By Joe Bourke
A rally of around 300 people was staged in Sydney’s CBD last week protesting the removal of the College Street cycleway.
The state government announced at the end of May that it would be removed despite a Castlereagh Street replacement lane not being complete, breaking a government commitment.
Lord Mayor Clover Moore was responsible for the creation of the College Street cycleway just over three years ago, and slammed the proposal to rip it up.
“The NSW government’s own City Centre Access Strategy clearly stated that the College Street cycleway should not be removed until a safe alternative route along the length of Castlereagh Street was opened,” a spokesperson for the Mayor told City Hub.
“Removing the College Street cycleway without a safe alternative puts people’s safety at risk.”
Rob Berry organised the rally and told City Hub that the point of the rally was to highlight how many cyclists would be displaced once the cycleway was taken out.
“We had a few hundred cyclists show up in the morning and ride up the road on College and Macquarie Streets. I guess the reason why we did that was to show what was going to happen when the cycleway went,” he said.
“We built it for five million dollars three years ago. It’s just a monumental waste of money.”
When announcing the removal of the cycleway at a press conference in late May, Transport Minister Andrew Constance asked for “patience” from all commuters.
“Cyclists make up about 6000 commuters coming in and out of town every day. What we have responsibility for is around 630,000 people who have to commute to and from town every day and we need to make this city work,” he said at the press conference.
Mr Berry said that the majority of cyclists supported the addition of light rail to the CBD but that it didn’t have to come at the expense of infrastructure like the cycleway.
“There definitely has to be a change in bus routes, but we question why it has to come at the expense of one of the most successful pieces of cycling infrastructure, and why you wouldn’t use this as an opportunity to further discourage private motor vehicle use in the city,” he said.
As well as transport concerns, the impact on businesses is still a major issue for those directly affected by the construction.
Transport for NSW (TfNSW) said that “businesses will be offered a range of assistance including toolkits, workshops and drop-in sessions to support staff making changes to their journey to work”.
TfNSW also said businesses will be offered help to reduce the impact of construction, and that the construction schedule has been designed to minimise time spent in each area of the route.
Last week, several City of Sydney councillors told News Corp media they would support a rate reduction for businesses directly affected by construction, with one councillor stating they did not think this would be enough for small business.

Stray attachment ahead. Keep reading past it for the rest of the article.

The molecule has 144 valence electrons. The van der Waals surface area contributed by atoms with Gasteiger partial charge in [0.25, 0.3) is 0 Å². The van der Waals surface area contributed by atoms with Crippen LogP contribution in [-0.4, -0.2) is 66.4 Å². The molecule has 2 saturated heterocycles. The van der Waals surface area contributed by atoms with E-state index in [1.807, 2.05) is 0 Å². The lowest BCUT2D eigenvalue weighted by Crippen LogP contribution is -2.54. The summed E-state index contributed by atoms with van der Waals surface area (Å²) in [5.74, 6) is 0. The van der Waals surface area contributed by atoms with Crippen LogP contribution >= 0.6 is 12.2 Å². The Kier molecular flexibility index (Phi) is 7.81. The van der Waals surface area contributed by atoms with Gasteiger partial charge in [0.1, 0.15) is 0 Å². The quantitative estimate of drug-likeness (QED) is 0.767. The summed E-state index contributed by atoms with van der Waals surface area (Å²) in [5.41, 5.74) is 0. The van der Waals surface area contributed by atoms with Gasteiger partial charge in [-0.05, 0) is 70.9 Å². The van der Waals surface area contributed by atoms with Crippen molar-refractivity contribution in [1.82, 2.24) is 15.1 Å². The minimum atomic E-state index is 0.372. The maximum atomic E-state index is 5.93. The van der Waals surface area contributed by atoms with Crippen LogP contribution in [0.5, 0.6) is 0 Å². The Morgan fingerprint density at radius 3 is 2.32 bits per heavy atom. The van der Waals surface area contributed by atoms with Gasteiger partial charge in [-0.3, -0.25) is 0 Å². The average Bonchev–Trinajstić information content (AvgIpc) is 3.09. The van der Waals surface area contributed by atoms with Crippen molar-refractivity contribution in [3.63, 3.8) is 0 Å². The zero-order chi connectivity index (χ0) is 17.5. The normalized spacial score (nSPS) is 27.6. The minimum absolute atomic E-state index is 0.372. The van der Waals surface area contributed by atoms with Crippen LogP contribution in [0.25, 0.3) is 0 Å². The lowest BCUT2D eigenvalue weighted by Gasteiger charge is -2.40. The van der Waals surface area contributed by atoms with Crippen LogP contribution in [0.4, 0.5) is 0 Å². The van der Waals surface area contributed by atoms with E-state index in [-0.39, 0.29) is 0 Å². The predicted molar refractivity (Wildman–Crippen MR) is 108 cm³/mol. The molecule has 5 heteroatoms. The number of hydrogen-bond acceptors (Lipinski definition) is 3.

Independent Councillor and owner of Vivo Café on George Street, Angela Vithoulkas, told City Hub a rate reduction would not be enough, as most small business owners on George Street are not directly billed for rates.
“I also don’t believe that will be enough for what we’re about to face. From the small sample of construction that is actually happening, the dust is thick and dark and the noise is shocking and this is just a small section that’s happening currently,” she said.
A spokesperson for the Lord Mayor said the City of Sydney already has fair rates but that they were working with the government to help George St businesses.
“The City and NSW government agencies including the Department of Premier and Cabinet and Transport for NSW are working with the Sydney Business Chamber on programs to support businesses during the construction and operation of the light rail,” the spokesperson said.
“The City of Sydney already has very low rates for businesses and residents.”
Clr Vithoulkas said she was extremely concerned about the future of small businesses on George Street given their close proximity to construction.
“If businesses are 2-3 metres away from those jackhammers and those machines for many months, how are they going to stay open? And if they lose a year or two years trade because of the noise and the dust, how exactly will they stay open for business?” Clr Vithoulkas said.
“Because I don’t know any business which can face a dramatic downturn for one to two years and still stay open.”
TfNSW said that access to businesses and properties would be maintained throughout construction and operation of the light rail.